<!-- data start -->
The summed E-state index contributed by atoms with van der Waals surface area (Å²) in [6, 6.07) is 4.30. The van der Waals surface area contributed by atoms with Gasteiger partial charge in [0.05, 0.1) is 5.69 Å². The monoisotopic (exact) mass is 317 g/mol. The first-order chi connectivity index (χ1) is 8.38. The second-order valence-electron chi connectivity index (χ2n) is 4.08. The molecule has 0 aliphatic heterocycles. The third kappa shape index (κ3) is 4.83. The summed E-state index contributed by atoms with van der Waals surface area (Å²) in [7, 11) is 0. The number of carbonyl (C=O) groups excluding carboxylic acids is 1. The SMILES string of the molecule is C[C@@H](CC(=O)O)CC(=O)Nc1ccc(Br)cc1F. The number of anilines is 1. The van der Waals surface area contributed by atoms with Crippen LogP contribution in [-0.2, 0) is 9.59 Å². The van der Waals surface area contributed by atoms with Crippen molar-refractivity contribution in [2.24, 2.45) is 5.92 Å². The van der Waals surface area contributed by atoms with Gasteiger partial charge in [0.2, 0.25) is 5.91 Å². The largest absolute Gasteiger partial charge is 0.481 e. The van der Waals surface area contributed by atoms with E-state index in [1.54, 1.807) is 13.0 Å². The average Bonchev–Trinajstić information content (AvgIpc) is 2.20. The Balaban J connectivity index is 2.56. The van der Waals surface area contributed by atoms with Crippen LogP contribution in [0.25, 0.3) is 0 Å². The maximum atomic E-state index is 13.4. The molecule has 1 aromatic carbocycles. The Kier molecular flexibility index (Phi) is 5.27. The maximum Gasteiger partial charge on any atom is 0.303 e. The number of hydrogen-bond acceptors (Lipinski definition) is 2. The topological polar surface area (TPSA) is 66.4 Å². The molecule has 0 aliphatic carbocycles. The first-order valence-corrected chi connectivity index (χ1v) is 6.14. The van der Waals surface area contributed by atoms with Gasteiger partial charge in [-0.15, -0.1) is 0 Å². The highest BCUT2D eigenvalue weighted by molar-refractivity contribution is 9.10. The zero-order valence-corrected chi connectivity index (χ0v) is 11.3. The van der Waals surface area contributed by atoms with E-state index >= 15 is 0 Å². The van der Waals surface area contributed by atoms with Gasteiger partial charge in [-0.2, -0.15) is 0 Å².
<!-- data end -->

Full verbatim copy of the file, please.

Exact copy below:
The summed E-state index contributed by atoms with van der Waals surface area (Å²) in [6, 6.07) is 4.30. The van der Waals surface area contributed by atoms with Gasteiger partial charge in [0.05, 0.1) is 5.69 Å². The monoisotopic (exact) mass is 317 g/mol. The first-order chi connectivity index (χ1) is 8.38. The second-order valence-electron chi connectivity index (χ2n) is 4.08. The molecule has 0 aliphatic heterocycles. The third kappa shape index (κ3) is 4.83. The summed E-state index contributed by atoms with van der Waals surface area (Å²) in [7, 11) is 0. The number of carbonyl (C=O) groups excluding carboxylic acids is 1. The SMILES string of the molecule is C[C@@H](CC(=O)O)CC(=O)Nc1ccc(Br)cc1F. The number of anilines is 1. The van der Waals surface area contributed by atoms with Crippen LogP contribution in [-0.2, 0) is 9.59 Å². The van der Waals surface area contributed by atoms with Crippen molar-refractivity contribution in [2.24, 2.45) is 5.92 Å². The van der Waals surface area contributed by atoms with Gasteiger partial charge in [0.2, 0.25) is 5.91 Å². The largest absolute Gasteiger partial charge is 0.481 e. The van der Waals surface area contributed by atoms with E-state index in [1.54, 1.807) is 13.0 Å². The average Bonchev–Trinajstić information content (AvgIpc) is 2.20. The Balaban J connectivity index is 2.56. The van der Waals surface area contributed by atoms with Crippen LogP contribution in [0.25, 0.3) is 0 Å². The maximum atomic E-state index is 13.4. The molecule has 1 aromatic carbocycles. The Kier molecular flexibility index (Phi) is 5.27. The maximum Gasteiger partial charge on any atom is 0.303 e. The number of hydrogen-bond acceptors (Lipinski definition) is 2. The topological polar surface area (TPSA) is 66.4 Å². The molecule has 0 aliphatic carbocycles. The first-order valence-corrected chi connectivity index (χ1v) is 6.14. The van der Waals surface area contributed by atoms with Gasteiger partial charge in [-0.15, -0.1) is 0 Å². The highest BCUT2D eigenvalue weighted by molar-refractivity contribution is 9.10. The zero-order valence-corrected chi connectivity index (χ0v) is 11.3. The van der Waals surface area contributed by atoms with E-state index >= 15 is 0 Å². The van der Waals surface area contributed by atoms with Gasteiger partial charge in [-0.2, -0.15) is 0 Å².